The structural, electronic and magnetic properties of the nitrogenation of (5,5) and (10,0) nanotube coupled with the chemical functionalization of nanotube with pyridinelike defect with 12 different TMs (Sc, Ti, V, Cr, Mn, Fe, Co, Ni, Cu, Zn, Pd, and Pt) are systemically studied, using first-principles methods investigated within the framework of the density functional theory using mainly the spin-polarized calculations. The effects of different types of nitrogenation have been elucidated from the band structures, density of states (DOS), and molecular orbital. Our calculations indicate that the substitutional nitrogenation, will convert semiconducting (10,0) nanotubes (~0.7 eV band gap) into metallic; while pyridine-like nitrogenation do not significantly modify the band gap. Also, electronic structures depend on the sites the nitrogen atoms occupy suggesting a way to control the electronic properties not only by adjusting the doping concentration but also the doping sites can be realized. For metallic (5,5) nanotubes the N-doping is shown to significantly enhance the state density at the vicinity of Fermi level, which can enhance its chemical activity.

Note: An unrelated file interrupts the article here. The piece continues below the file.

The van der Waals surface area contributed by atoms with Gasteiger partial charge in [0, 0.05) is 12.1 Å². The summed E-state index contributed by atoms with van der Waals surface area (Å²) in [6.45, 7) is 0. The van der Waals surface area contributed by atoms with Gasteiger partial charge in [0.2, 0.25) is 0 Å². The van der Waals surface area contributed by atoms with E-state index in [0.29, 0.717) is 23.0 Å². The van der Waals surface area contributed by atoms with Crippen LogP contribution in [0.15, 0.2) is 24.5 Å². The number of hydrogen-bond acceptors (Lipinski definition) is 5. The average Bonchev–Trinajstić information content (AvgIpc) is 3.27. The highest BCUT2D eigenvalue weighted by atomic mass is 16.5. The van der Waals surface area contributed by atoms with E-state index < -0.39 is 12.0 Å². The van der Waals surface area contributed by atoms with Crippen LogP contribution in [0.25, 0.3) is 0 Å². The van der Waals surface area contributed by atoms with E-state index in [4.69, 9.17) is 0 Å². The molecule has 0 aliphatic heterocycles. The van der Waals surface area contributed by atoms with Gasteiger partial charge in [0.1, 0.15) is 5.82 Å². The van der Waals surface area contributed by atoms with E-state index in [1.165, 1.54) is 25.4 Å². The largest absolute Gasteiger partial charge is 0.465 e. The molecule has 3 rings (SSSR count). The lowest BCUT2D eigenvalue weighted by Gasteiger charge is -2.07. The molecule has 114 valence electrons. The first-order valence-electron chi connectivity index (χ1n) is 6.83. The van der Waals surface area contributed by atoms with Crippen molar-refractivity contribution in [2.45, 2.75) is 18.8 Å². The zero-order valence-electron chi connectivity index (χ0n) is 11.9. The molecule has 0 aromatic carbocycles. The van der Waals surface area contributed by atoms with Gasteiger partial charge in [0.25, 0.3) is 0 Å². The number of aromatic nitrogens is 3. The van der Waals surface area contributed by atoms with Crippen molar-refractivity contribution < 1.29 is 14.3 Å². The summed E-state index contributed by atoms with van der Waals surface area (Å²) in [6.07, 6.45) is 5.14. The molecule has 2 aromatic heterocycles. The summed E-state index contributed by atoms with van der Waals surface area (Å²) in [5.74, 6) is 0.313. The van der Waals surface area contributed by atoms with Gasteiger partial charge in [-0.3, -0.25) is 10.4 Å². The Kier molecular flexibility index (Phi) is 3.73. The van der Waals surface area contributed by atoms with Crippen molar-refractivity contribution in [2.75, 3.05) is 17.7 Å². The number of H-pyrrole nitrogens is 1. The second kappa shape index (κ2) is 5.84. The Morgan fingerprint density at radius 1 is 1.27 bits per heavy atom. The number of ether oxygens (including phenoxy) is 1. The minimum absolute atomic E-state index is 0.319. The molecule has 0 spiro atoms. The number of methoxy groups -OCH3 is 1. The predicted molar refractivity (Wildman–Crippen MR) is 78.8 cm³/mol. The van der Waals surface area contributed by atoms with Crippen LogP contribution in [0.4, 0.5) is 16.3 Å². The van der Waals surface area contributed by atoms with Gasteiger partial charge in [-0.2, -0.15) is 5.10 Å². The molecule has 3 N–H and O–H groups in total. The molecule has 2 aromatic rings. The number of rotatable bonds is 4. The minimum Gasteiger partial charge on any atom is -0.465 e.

The effects of the chemical functionalization of TMs on the two 3NV-CN x NT indicate that the electronic and magnetic properties can be effectively modified. These results show the interesting possibilities of tailoring the properties of nanotubes by TM doping. A metallic, half metallic, a semiconducting CN x NT with different band gap can be achieved by chemical functionalization.